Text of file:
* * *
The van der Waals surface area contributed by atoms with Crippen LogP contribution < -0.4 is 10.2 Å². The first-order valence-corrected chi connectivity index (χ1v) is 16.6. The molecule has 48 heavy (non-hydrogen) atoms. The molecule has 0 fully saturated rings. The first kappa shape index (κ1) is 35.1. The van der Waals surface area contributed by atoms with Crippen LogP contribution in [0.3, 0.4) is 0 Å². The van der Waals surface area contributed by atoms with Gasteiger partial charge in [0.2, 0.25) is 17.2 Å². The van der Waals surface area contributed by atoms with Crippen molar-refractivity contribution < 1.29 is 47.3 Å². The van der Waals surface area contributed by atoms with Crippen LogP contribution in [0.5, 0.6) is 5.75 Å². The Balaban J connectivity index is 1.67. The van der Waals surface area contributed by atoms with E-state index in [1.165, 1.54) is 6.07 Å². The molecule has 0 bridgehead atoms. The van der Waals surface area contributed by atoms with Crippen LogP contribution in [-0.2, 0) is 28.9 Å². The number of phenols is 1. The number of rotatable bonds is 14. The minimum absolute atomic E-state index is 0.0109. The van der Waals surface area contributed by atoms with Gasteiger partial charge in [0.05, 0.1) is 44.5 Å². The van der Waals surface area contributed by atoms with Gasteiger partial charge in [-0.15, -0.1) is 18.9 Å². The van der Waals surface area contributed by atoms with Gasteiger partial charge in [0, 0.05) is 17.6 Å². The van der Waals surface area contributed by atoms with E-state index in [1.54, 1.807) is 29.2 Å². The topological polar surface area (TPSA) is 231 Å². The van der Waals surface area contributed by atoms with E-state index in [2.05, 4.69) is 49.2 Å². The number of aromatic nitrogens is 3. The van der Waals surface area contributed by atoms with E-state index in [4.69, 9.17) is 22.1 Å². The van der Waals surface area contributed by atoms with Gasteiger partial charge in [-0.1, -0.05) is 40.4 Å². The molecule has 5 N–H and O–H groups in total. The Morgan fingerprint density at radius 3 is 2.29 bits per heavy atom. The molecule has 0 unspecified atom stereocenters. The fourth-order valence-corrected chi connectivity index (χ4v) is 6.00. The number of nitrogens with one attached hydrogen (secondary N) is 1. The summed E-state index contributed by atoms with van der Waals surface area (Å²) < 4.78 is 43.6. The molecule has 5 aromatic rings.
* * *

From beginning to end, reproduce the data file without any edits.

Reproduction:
The van der Waals surface area contributed by atoms with Crippen LogP contribution < -0.4 is 10.2 Å². The first-order valence-corrected chi connectivity index (χ1v) is 16.6. The molecule has 48 heavy (non-hydrogen) atoms. The molecule has 0 fully saturated rings. The first kappa shape index (κ1) is 35.1. The van der Waals surface area contributed by atoms with Crippen LogP contribution in [0.3, 0.4) is 0 Å². The van der Waals surface area contributed by atoms with Gasteiger partial charge in [0.2, 0.25) is 17.2 Å². The van der Waals surface area contributed by atoms with Crippen molar-refractivity contribution < 1.29 is 47.3 Å². The van der Waals surface area contributed by atoms with Crippen LogP contribution in [0.5, 0.6) is 5.75 Å². The Balaban J connectivity index is 1.67. The van der Waals surface area contributed by atoms with E-state index in [1.165, 1.54) is 6.07 Å². The molecule has 0 bridgehead atoms. The van der Waals surface area contributed by atoms with Crippen LogP contribution in [-0.2, 0) is 28.9 Å². The number of phenols is 1. The number of rotatable bonds is 14. The minimum absolute atomic E-state index is 0.0109. The van der Waals surface area contributed by atoms with Gasteiger partial charge in [0.05, 0.1) is 44.5 Å². The van der Waals surface area contributed by atoms with Gasteiger partial charge in [-0.15, -0.1) is 18.9 Å². The van der Waals surface area contributed by atoms with Gasteiger partial charge in [0, 0.05) is 17.6 Å². The van der Waals surface area contributed by atoms with E-state index in [1.54, 1.807) is 29.2 Å². The topological polar surface area (TPSA) is 231 Å². The van der Waals surface area contributed by atoms with E-state index in [2.05, 4.69) is 49.2 Å². The number of aromatic nitrogens is 3. The van der Waals surface area contributed by atoms with E-state index in [4.69, 9.17) is 22.1 Å². The van der Waals surface area contributed by atoms with Gasteiger partial charge in [-0.1, -0.05) is 40.4 Å². The molecule has 5 N–H and O–H groups in total. The Morgan fingerprint density at radius 3 is 2.29 bits per heavy atom. The molecule has 0 unspecified atom stereocenters. The fourth-order valence-corrected chi connectivity index (χ4v) is 6.00. The number of nitrogens with one attached hydrogen (secondary N) is 1. The summed E-state index contributed by atoms with van der Waals surface area (Å²) < 4.78 is 43.6. The molecule has 5 aromatic rings.